Redkudu said...

My school does something a little bizarre the week before these last two days before the holidays which makes planning and teaching difficult. Last week, from Wednesday through Friday, they benchmark tested the students. This benchmark testing is conducted as if it were the real thing - the entire school shuts down from 8:30 - 12:30 for testing. Then the kids go to lunch until 1:30, and when they come back they get shortened periods - but due to other scheduling conflicts we can only hold 7th and 8th periods all three days. (7th and 8th periods are normally everyday classes anyway) That means for 3 days I don't see my 1st, 2nd, 3rd, or 4th period classes.

Then, on Monday (yesterday) I see my 1st, 3rd, 7th, and 8th periods (again). (This is day 6 for 7th and 8th period, day 2 for the rest.) On Tuesday I see 2nd, 4th, 7th, and 8th (AGAIN).

So, in a one-and-a-half week period my class schedule looks like this:

1st, 2nd, 3rd, 4th: meet twice for 90 minutes each.

7th, 8th: meet 7 times for 55 minutes each.

So about 180 minutes of teaching time for my first 4 classes versus about 380 minutes of teaching time for 7th and 8th. It is a no-win situation - impossible to get everyone caught up or balanced.

It very rarely works out evenly - today I gave in and brought out the board games for 8th period. Realistically speaking there just wasn't any further we could go - I'd managed to get one unit neatly wrapped up before the testing, and going any further would put other classes 4 or more days behind. That would put them at a serious disadvantage with finals coming up.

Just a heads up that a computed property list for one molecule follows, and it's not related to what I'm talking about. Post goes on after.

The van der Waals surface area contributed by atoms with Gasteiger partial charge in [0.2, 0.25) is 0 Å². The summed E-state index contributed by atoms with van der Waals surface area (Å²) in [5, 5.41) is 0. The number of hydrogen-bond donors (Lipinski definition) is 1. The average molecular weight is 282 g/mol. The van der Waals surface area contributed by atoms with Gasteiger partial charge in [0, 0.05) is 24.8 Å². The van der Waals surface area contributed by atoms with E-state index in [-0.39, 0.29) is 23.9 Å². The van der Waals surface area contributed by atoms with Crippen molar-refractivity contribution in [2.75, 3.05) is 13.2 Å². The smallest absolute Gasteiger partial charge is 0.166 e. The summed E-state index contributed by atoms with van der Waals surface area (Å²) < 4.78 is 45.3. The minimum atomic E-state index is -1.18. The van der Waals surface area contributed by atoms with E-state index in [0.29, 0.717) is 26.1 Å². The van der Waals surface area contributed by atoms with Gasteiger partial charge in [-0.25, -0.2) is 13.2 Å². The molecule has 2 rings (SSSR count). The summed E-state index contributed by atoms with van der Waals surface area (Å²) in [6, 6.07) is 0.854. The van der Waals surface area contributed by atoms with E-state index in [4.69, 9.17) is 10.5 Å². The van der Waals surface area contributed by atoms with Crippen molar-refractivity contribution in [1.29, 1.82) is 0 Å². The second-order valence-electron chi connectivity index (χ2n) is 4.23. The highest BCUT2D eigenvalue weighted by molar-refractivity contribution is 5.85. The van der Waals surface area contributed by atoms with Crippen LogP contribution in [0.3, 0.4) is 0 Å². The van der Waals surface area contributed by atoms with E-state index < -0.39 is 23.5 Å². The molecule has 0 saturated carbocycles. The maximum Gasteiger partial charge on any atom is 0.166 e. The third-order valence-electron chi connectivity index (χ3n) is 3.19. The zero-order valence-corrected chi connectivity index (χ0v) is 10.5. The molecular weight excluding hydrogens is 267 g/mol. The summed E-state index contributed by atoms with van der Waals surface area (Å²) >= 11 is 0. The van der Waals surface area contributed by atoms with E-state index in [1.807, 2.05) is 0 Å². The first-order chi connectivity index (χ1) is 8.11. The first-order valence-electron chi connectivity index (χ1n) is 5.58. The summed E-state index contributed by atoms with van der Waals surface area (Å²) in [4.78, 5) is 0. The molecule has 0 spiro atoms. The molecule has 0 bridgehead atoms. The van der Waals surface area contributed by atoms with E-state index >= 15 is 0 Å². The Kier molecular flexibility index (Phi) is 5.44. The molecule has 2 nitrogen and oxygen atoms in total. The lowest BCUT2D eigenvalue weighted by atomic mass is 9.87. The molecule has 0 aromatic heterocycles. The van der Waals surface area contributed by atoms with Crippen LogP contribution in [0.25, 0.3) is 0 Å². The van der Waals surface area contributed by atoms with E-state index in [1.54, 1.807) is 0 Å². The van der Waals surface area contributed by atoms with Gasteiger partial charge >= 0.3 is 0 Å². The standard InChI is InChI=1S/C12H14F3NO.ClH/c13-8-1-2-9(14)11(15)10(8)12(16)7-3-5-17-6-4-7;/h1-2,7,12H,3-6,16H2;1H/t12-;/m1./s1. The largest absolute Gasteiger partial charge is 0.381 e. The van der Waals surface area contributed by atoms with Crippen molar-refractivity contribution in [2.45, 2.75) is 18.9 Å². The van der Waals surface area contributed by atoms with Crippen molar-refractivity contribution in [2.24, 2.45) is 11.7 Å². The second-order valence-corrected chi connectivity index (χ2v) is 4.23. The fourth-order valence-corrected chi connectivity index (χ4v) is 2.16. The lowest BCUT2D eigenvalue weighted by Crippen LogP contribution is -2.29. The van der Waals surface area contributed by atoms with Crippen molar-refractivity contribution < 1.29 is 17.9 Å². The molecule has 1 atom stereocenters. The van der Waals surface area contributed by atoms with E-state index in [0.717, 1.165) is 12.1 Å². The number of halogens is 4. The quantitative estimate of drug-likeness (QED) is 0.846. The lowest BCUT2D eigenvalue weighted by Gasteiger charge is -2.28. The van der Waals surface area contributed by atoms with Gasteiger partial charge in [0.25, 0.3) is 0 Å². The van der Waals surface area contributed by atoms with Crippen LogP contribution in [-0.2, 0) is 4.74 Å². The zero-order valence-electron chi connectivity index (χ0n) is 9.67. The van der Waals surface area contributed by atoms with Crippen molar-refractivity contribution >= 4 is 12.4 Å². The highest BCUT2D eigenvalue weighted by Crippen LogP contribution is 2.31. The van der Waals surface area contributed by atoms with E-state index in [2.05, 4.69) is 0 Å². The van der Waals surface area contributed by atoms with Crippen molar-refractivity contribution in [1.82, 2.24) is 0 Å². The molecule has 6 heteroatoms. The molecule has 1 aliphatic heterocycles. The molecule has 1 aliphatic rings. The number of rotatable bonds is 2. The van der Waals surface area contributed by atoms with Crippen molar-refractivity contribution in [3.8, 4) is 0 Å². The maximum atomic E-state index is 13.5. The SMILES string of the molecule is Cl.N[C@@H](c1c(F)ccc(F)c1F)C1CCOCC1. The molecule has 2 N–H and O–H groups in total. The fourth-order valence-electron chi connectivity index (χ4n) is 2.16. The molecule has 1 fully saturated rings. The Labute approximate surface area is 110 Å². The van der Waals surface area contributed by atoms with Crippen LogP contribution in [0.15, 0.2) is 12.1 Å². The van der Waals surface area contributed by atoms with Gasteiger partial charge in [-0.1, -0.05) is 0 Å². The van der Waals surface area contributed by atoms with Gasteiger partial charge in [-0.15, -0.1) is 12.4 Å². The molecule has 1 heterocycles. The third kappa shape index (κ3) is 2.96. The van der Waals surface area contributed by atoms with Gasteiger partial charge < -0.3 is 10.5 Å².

I don't know why they benchmark this way before the holidays - or why they don't split the benchmark over that Friday, Monday, and Tuesday.

Anonymous said...

My Spanish 3 teacher would put on Destinos, a Spanish Telecourse, one days a week. Destinos, even with the credits, isn't any more than 30 minutes long. Class was 55 minutes long. We sat the rest of the time. Destinos is a good course--when it is used, as intended, for Spanish 1 and 2, along with its text and workbook. We used no text and no workbook with it, and we were in Spanish THREE. Basically, she never used it in teaching except as an excuse to spend one day a week doing nothing, and if she had used it, it would have been the wrong level, anyway.

My DH had a teacher who showed movies whenever she had a hangover.

Hence the homeschooling....